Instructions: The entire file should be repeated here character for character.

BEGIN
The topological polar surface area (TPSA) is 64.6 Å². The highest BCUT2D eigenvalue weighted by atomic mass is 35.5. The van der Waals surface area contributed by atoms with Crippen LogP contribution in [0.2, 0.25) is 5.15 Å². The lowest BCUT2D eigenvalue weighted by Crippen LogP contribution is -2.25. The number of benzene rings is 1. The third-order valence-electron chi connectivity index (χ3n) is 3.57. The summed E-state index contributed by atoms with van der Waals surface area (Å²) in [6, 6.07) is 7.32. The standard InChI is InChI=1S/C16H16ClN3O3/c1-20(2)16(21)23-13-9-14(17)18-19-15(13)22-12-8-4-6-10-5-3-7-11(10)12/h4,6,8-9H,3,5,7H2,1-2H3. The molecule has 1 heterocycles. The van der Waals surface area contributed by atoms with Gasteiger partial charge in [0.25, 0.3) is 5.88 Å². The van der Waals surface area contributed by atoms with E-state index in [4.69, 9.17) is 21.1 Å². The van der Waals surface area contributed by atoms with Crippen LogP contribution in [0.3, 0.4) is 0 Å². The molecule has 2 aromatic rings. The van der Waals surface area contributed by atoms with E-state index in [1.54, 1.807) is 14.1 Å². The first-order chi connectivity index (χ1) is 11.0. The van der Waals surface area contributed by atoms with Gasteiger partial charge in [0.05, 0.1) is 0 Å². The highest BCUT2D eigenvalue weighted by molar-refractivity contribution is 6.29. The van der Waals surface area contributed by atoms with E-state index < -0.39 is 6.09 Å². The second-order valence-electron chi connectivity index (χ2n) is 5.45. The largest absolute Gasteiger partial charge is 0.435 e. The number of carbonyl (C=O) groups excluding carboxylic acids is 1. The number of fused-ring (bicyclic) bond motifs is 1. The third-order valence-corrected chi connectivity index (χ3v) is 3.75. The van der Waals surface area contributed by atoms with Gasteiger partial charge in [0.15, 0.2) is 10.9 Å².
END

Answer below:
The topological polar surface area (TPSA) is 64.6 Å². The highest BCUT2D eigenvalue weighted by atomic mass is 35.5. The van der Waals surface area contributed by atoms with Crippen LogP contribution in [0.2, 0.25) is 5.15 Å². The lowest BCUT2D eigenvalue weighted by Crippen LogP contribution is -2.25. The number of benzene rings is 1. The third-order valence-electron chi connectivity index (χ3n) is 3.57. The summed E-state index contributed by atoms with van der Waals surface area (Å²) in [6, 6.07) is 7.32. The standard InChI is InChI=1S/C16H16ClN3O3/c1-20(2)16(21)23-13-9-14(17)18-19-15(13)22-12-8-4-6-10-5-3-7-11(10)12/h4,6,8-9H,3,5,7H2,1-2H3. The molecule has 1 heterocycles. The van der Waals surface area contributed by atoms with Gasteiger partial charge in [0.25, 0.3) is 5.88 Å². The van der Waals surface area contributed by atoms with E-state index in [4.69, 9.17) is 21.1 Å². The van der Waals surface area contributed by atoms with Crippen LogP contribution in [0.3, 0.4) is 0 Å². The molecule has 2 aromatic rings. The van der Waals surface area contributed by atoms with E-state index in [1.54, 1.807) is 14.1 Å². The first-order chi connectivity index (χ1) is 11.0. The van der Waals surface area contributed by atoms with Gasteiger partial charge in [0.05, 0.1) is 0 Å². The highest BCUT2D eigenvalue weighted by molar-refractivity contribution is 6.29. The van der Waals surface area contributed by atoms with E-state index < -0.39 is 6.09 Å². The second-order valence-electron chi connectivity index (χ2n) is 5.45. The largest absolute Gasteiger partial charge is 0.435 e. The number of carbonyl (C=O) groups excluding carboxylic acids is 1. The number of fused-ring (bicyclic) bond motifs is 1. The third-order valence-corrected chi connectivity index (χ3v) is 3.75. The van der Waals surface area contributed by atoms with Gasteiger partial charge in [0.15, 0.2) is 10.9 Å².